Potato 101

In French, potatoes are pommes de terre or apples of the earth. They’re relatively simple to grow, which makes them inexpensive and widely abundant. Nutritionally, they are high in complex carbohydrates, but contain little or no fat.

Choosing Potatoes: Potatoes should be firm with clean skin. Don’t purchase potatoes with lots of eyes (tiny dents), sprouts or green spots or streaks. Potatoes with lots of eyes, sprouts or green spots may contain a toxin that can be harmful if eaten in large amounts. Eyes, sprouts and green spots or streaks should be cut away before cooking.

Storing Potatoes: Store potatoes in a cool, dry place, ideally with a temperature between 50 and 65 degrees Fahrenheit. They should not be stored in the fridge. Cold temperatures cause the starch in the potatoes to turn into sugar, which will result in potato dishes that are too sweet, or potatoes that burn too quickly when fried (see yesterday’s post on Mealy vs Waxy potatoes).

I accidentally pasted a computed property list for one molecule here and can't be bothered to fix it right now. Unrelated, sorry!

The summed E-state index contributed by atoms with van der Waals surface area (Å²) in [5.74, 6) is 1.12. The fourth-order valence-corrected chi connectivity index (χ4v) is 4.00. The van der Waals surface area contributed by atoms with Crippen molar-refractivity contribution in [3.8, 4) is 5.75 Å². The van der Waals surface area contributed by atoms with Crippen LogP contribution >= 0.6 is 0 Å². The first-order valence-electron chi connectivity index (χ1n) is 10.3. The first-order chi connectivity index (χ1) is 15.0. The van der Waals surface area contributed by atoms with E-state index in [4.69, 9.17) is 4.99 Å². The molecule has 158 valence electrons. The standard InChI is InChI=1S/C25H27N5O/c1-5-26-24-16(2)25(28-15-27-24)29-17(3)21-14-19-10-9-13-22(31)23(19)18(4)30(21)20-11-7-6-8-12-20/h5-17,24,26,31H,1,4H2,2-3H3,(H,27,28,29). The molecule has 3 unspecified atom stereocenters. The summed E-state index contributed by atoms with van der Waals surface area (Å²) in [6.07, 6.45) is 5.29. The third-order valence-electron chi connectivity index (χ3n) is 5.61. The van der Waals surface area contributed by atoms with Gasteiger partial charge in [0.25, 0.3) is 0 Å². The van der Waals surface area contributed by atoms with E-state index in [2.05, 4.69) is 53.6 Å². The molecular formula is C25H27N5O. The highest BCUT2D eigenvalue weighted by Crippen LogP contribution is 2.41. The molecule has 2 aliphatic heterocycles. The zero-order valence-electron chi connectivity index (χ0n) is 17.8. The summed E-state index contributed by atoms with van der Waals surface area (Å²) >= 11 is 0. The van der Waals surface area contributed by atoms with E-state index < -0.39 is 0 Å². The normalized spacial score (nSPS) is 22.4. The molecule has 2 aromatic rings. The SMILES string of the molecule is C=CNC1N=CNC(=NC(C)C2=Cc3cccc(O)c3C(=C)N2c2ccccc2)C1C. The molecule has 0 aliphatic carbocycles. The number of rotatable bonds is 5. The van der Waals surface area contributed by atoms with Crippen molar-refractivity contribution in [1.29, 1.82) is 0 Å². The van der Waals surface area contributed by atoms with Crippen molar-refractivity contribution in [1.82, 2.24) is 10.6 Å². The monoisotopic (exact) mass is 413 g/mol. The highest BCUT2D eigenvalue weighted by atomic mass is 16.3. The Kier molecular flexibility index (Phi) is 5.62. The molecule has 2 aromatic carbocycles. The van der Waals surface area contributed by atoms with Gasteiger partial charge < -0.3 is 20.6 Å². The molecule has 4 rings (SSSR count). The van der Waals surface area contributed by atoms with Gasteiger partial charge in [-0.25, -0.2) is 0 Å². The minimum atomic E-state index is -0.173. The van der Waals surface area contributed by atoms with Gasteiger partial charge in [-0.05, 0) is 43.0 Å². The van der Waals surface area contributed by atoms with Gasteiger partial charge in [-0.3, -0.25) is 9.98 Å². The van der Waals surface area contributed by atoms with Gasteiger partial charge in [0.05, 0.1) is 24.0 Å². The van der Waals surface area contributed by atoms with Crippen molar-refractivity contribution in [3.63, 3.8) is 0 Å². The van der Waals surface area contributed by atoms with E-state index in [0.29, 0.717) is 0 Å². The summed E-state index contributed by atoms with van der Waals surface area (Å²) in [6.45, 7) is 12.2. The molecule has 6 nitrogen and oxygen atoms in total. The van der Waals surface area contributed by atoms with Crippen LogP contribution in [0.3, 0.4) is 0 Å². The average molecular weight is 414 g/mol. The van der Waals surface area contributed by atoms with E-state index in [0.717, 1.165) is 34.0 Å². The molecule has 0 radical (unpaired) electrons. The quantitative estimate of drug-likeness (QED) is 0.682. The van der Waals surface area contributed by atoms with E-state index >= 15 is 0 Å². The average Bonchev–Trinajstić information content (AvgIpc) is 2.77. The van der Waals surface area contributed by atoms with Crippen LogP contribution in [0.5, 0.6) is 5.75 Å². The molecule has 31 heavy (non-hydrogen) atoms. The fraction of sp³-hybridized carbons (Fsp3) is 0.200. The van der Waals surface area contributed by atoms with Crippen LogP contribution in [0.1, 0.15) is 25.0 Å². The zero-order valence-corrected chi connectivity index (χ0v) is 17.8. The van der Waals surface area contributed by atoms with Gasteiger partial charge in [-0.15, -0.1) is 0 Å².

Common Types of Potatoes:

Russet — Russets or Idaho potatoes are likely the most common potato. They have a mealy flesh and rough, brown skin.

Red — Red potatoes have a thin, red skin and white, waxy flesh.

Purple — Purple potatoes, as their name indicates, are purple in color. They’re a mealy potato and are very similar in flavor to russet potatoes. They get their purple color from a powerful antioxidant.

White — White potatoes, like Yukon Gold,  have a waxy flesh that can be white or slightly yellow. They have a thin skin that may be left on during cooking.

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